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Narrative of a Voyage in the Indian Seas , in the Nisus Frigate...During the years 1810 and 1811
London: Richard Phillips, circa, 1819. Octavo, folding frontispiece map and three other plans and plates; one fold of the frontispiece map repaired with slight loss, title-page a little browned, overall very good in polished quarter calf by Bayntun. From Mauritius to India via the North West Cape. A warm and engaging description of a voyage to through the Indian Ocean to Java and beyond, with a tantalising glimpse of the sparse West Australia coastline. The work includes a large folding map of the track of the Nisus which shows it passing the coast near the North-West Cape. The work is also particularly interesting for Prior's account of Mauritius just months after Flinders was finally released (and is one of only a handful of contemporary books on the island). James Prior, an officer aboard the Nisus (a Royal Navy frigate under the command of Captain Philip Beaver) here provides a beautifully written account of a voyage to the Cape of Good Hope, Isles of Bourbon, France and Seychelles; to Madras and thenceforth to Java, St. Paul and Amsterdam islands. Prior's account includes a detailed and arresting description of the French capitulation of the Isle de France (present day Mauritius) during the final months of 1810. In many respects the West Australian coastline remained as enigmatic and impenetrable to English mariners in the early nineteenth-century as it had to the Dutch almost two centuries before. Lack of water and nourishment forbade landing, yet the quick curiosity of mariners such as James Prior begged investigation. He writes 'approaching New Holland on the 6th of August, in the morning, land was discovered in the vicinity of the north-west Cape, the most prominent part of the coast. As we neared it the eye anxiously ranged over the widely-extended surface, in order to fix on some inviting spot where might be traced the habitations of men; but nothing of this kind could be distinguished'. He concludes that this land 'in its present unknown state, may safely retain the old appellation of Terra Incognita'. The handsomely engraved folding frontispiece map includes the New Holland coastline (although Prior's account is not listed in Perry and Prescott's A Guide to Maps of Australia in Books Published 1780-1830). Eight pages of Prior's narrative concerns the armed landing at the Isle de France on 29 November 1810. The Isle de France was an important French outpost in the Indian Ocean with significant strategic and mercantile advantages coveted by Britain. In addition to the Prior's ebullient description, Narrative of a Voyage in the Indian Seas includes a detailed sounding chart of Port Louis to the eastward of Cannoner's point and a table of engraved text titled "Plan of the Landing of the British Army in Mapou Bay, Isle de France". From this we learn the numbers of men per vessel, their regiment, and deployment upon landing (for example, the Nisus transported Grenadiers of the Twelfth, amongst others, and deployed a flat barge and two cutters). The Isle de France holds a poignant place in the early history of Australia, being the place of Matthew Flinders confinement for over six years (indeed, Flinders sailed for England on 14 June 1810, a matter of months before the invasion here described).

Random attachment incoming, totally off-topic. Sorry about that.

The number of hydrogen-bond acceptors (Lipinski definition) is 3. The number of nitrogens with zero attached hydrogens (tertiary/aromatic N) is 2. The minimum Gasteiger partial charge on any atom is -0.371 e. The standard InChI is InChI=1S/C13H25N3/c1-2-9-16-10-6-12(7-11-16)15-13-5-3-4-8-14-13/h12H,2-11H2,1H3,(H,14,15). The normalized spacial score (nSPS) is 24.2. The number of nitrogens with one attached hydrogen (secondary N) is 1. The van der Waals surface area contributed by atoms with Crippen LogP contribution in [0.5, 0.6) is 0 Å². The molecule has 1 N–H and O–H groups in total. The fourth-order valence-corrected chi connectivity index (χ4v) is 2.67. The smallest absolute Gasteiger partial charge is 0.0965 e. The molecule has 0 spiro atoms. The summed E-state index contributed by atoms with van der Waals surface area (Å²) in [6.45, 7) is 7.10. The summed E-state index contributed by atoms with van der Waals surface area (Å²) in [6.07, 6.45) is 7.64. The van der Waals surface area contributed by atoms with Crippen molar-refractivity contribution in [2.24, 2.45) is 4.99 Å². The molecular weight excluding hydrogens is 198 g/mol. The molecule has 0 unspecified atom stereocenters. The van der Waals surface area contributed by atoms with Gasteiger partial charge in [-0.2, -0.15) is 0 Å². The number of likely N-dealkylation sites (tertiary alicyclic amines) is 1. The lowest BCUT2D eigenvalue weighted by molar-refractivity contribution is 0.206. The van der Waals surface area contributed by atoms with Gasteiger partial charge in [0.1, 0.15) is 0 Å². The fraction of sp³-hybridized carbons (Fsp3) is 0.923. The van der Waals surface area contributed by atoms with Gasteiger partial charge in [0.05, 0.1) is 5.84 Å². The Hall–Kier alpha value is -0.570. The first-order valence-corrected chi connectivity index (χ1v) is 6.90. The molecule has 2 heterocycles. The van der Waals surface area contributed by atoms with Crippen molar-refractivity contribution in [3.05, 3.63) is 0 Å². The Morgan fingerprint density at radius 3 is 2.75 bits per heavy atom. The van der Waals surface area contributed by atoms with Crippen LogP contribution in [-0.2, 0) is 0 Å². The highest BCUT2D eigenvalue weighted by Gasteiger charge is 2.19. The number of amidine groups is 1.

[Bookseller: Hordern House Rare Books]
Last Found On: 2014-07-29           Check availability:      Biblio    

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